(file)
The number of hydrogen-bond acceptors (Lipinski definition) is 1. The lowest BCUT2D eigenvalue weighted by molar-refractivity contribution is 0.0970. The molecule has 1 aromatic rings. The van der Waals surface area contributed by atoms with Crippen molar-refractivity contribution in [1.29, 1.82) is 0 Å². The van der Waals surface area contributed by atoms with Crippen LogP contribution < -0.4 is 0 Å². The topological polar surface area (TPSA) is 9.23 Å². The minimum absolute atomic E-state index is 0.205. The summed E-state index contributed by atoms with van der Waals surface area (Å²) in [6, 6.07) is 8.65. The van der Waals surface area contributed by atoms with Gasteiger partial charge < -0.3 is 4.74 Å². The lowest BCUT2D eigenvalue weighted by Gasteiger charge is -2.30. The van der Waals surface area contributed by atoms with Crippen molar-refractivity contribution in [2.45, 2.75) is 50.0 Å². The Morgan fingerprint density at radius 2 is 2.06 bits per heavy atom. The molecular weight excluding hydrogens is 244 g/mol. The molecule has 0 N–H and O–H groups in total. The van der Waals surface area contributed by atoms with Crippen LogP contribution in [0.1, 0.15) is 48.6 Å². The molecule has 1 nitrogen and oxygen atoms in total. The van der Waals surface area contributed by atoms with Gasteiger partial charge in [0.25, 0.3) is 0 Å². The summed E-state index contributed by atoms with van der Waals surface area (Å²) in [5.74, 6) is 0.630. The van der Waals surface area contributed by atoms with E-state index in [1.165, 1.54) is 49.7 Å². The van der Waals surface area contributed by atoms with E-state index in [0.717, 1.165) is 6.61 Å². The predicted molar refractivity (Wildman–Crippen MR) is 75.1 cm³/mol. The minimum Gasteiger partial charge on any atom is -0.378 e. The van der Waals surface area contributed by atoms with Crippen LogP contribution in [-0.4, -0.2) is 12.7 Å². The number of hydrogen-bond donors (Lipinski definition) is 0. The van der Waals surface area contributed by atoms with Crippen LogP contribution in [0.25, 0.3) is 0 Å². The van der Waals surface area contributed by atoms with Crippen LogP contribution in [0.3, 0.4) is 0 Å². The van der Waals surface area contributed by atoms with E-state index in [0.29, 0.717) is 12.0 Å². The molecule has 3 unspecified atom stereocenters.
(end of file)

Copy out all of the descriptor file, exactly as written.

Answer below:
The number of hydrogen-bond acceptors (Lipinski definition) is 1. The lowest BCUT2D eigenvalue weighted by molar-refractivity contribution is 0.0970. The molecule has 1 aromatic rings. The van der Waals surface area contributed by atoms with Crippen molar-refractivity contribution in [1.29, 1.82) is 0 Å². The van der Waals surface area contributed by atoms with Crippen LogP contribution < -0.4 is 0 Å². The topological polar surface area (TPSA) is 9.23 Å². The minimum absolute atomic E-state index is 0.205. The summed E-state index contributed by atoms with van der Waals surface area (Å²) in [6, 6.07) is 8.65. The van der Waals surface area contributed by atoms with Gasteiger partial charge < -0.3 is 4.74 Å². The lowest BCUT2D eigenvalue weighted by Gasteiger charge is -2.30. The van der Waals surface area contributed by atoms with Crippen molar-refractivity contribution in [2.45, 2.75) is 50.0 Å². The Morgan fingerprint density at radius 2 is 2.06 bits per heavy atom. The molecular weight excluding hydrogens is 244 g/mol. The molecule has 0 N–H and O–H groups in total. The van der Waals surface area contributed by atoms with Crippen LogP contribution in [0.1, 0.15) is 48.6 Å². The molecule has 1 nitrogen and oxygen atoms in total. The van der Waals surface area contributed by atoms with Gasteiger partial charge in [0.25, 0.3) is 0 Å². The summed E-state index contributed by atoms with van der Waals surface area (Å²) in [5.74, 6) is 0.630. The van der Waals surface area contributed by atoms with E-state index in [1.165, 1.54) is 49.7 Å². The van der Waals surface area contributed by atoms with E-state index in [0.717, 1.165) is 6.61 Å². The predicted molar refractivity (Wildman–Crippen MR) is 75.1 cm³/mol. The minimum Gasteiger partial charge on any atom is -0.378 e. The van der Waals surface area contributed by atoms with Crippen LogP contribution in [-0.4, -0.2) is 12.7 Å². The number of hydrogen-bond donors (Lipinski definition) is 0. The van der Waals surface area contributed by atoms with Crippen LogP contribution in [0.25, 0.3) is 0 Å². The van der Waals surface area contributed by atoms with Crippen LogP contribution in [0.3, 0.4) is 0 Å². The van der Waals surface area contributed by atoms with E-state index in [0.29, 0.717) is 12.0 Å². The molecule has 3 unspecified atom stereocenters.